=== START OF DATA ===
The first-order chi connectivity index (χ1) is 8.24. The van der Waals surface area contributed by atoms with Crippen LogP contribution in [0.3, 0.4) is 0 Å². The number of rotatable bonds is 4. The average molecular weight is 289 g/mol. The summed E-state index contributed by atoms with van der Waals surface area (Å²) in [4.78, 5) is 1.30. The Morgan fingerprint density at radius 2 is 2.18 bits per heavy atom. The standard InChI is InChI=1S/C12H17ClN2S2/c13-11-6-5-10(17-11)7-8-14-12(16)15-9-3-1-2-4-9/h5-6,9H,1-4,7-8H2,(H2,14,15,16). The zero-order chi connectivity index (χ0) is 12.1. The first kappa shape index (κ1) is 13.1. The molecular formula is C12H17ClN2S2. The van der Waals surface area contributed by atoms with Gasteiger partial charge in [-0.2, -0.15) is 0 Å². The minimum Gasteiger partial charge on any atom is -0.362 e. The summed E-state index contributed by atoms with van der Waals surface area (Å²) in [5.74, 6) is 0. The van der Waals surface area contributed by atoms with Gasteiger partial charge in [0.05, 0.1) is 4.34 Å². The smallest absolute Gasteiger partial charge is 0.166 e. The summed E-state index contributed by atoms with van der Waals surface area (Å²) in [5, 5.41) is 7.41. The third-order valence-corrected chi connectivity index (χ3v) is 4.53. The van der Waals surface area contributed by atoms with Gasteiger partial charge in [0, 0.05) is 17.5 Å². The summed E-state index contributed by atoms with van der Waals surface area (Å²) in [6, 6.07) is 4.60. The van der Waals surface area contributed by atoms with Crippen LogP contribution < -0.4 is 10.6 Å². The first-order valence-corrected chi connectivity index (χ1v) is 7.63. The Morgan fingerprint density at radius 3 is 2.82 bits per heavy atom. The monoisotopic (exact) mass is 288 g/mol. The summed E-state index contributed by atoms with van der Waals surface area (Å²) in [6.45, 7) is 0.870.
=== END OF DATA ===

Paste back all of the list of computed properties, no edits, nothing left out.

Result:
The first-order chi connectivity index (χ1) is 8.24. The van der Waals surface area contributed by atoms with Crippen LogP contribution in [0.3, 0.4) is 0 Å². The number of rotatable bonds is 4. The average molecular weight is 289 g/mol. The summed E-state index contributed by atoms with van der Waals surface area (Å²) in [4.78, 5) is 1.30. The Morgan fingerprint density at radius 2 is 2.18 bits per heavy atom. The standard InChI is InChI=1S/C12H17ClN2S2/c13-11-6-5-10(17-11)7-8-14-12(16)15-9-3-1-2-4-9/h5-6,9H,1-4,7-8H2,(H2,14,15,16). The zero-order chi connectivity index (χ0) is 12.1. The first kappa shape index (κ1) is 13.1. The molecular formula is C12H17ClN2S2. The van der Waals surface area contributed by atoms with Gasteiger partial charge in [-0.2, -0.15) is 0 Å². The minimum Gasteiger partial charge on any atom is -0.362 e. The summed E-state index contributed by atoms with van der Waals surface area (Å²) in [5.74, 6) is 0. The van der Waals surface area contributed by atoms with Gasteiger partial charge in [0.05, 0.1) is 4.34 Å². The smallest absolute Gasteiger partial charge is 0.166 e. The summed E-state index contributed by atoms with van der Waals surface area (Å²) in [5, 5.41) is 7.41. The third-order valence-corrected chi connectivity index (χ3v) is 4.53. The van der Waals surface area contributed by atoms with Gasteiger partial charge in [0, 0.05) is 17.5 Å². The summed E-state index contributed by atoms with van der Waals surface area (Å²) in [6, 6.07) is 4.60. The van der Waals surface area contributed by atoms with Crippen LogP contribution < -0.4 is 10.6 Å². The first-order valence-corrected chi connectivity index (χ1v) is 7.63. The Morgan fingerprint density at radius 3 is 2.82 bits per heavy atom. The monoisotopic (exact) mass is 288 g/mol. The summed E-state index contributed by atoms with van der Waals surface area (Å²) in [6.45, 7) is 0.870.